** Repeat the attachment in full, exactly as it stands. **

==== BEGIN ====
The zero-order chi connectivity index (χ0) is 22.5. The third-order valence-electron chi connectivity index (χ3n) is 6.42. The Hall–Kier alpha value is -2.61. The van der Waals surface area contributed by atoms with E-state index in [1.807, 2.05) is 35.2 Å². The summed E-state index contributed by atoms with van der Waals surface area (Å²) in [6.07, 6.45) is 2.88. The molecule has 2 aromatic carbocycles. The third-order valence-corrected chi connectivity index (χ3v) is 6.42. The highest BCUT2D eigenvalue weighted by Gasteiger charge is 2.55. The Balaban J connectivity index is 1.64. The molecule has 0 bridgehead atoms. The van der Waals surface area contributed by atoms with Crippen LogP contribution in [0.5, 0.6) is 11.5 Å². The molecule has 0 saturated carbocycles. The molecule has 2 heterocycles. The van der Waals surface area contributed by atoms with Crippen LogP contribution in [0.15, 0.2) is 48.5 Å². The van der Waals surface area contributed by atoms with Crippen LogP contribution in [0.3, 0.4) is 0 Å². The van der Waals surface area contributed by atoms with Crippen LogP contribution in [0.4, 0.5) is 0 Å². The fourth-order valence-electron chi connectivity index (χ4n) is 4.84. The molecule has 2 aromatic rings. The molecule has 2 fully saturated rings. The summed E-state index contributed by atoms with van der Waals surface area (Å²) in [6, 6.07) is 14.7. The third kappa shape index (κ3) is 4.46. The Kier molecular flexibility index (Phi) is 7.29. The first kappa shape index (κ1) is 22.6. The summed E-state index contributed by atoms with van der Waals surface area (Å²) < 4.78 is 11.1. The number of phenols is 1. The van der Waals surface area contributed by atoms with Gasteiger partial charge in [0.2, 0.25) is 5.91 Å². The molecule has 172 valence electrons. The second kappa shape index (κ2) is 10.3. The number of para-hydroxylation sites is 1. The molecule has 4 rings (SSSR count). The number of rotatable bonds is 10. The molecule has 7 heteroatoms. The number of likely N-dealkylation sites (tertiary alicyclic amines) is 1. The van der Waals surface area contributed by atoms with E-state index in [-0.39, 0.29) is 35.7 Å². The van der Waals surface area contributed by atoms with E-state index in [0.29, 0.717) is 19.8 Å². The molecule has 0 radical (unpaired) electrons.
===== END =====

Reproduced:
The zero-order chi connectivity index (χ0) is 22.5. The third-order valence-electron chi connectivity index (χ3n) is 6.42. The Hall–Kier alpha value is -2.61. The van der Waals surface area contributed by atoms with E-state index in [1.807, 2.05) is 35.2 Å². The summed E-state index contributed by atoms with van der Waals surface area (Å²) in [6.07, 6.45) is 2.88. The molecule has 2 aromatic carbocycles. The third-order valence-corrected chi connectivity index (χ3v) is 6.42. The highest BCUT2D eigenvalue weighted by Gasteiger charge is 2.55. The Balaban J connectivity index is 1.64. The molecule has 0 bridgehead atoms. The van der Waals surface area contributed by atoms with Crippen LogP contribution in [0.5, 0.6) is 11.5 Å². The molecule has 0 saturated carbocycles. The molecule has 2 heterocycles. The van der Waals surface area contributed by atoms with Crippen LogP contribution in [0.15, 0.2) is 48.5 Å². The van der Waals surface area contributed by atoms with Crippen LogP contribution in [0.3, 0.4) is 0 Å². The van der Waals surface area contributed by atoms with Crippen LogP contribution in [0.4, 0.5) is 0 Å². The fourth-order valence-electron chi connectivity index (χ4n) is 4.84. The molecule has 2 aromatic rings. The molecule has 2 fully saturated rings. The summed E-state index contributed by atoms with van der Waals surface area (Å²) in [6, 6.07) is 14.7. The third kappa shape index (κ3) is 4.46. The Kier molecular flexibility index (Phi) is 7.29. The first kappa shape index (κ1) is 22.6. The summed E-state index contributed by atoms with van der Waals surface area (Å²) < 4.78 is 11.1. The number of phenols is 1. The van der Waals surface area contributed by atoms with Gasteiger partial charge in [0.2, 0.25) is 5.91 Å². The molecule has 172 valence electrons. The second kappa shape index (κ2) is 10.3. The number of para-hydroxylation sites is 1. The molecule has 4 rings (SSSR count). The number of rotatable bonds is 10. The molecule has 7 heteroatoms. The number of likely N-dealkylation sites (tertiary alicyclic amines) is 1. The van der Waals surface area contributed by atoms with E-state index in [-0.39, 0.29) is 35.7 Å². The van der Waals surface area contributed by atoms with E-state index in [0.29, 0.717) is 19.8 Å². The molecule has 0 radical (unpaired) electrons.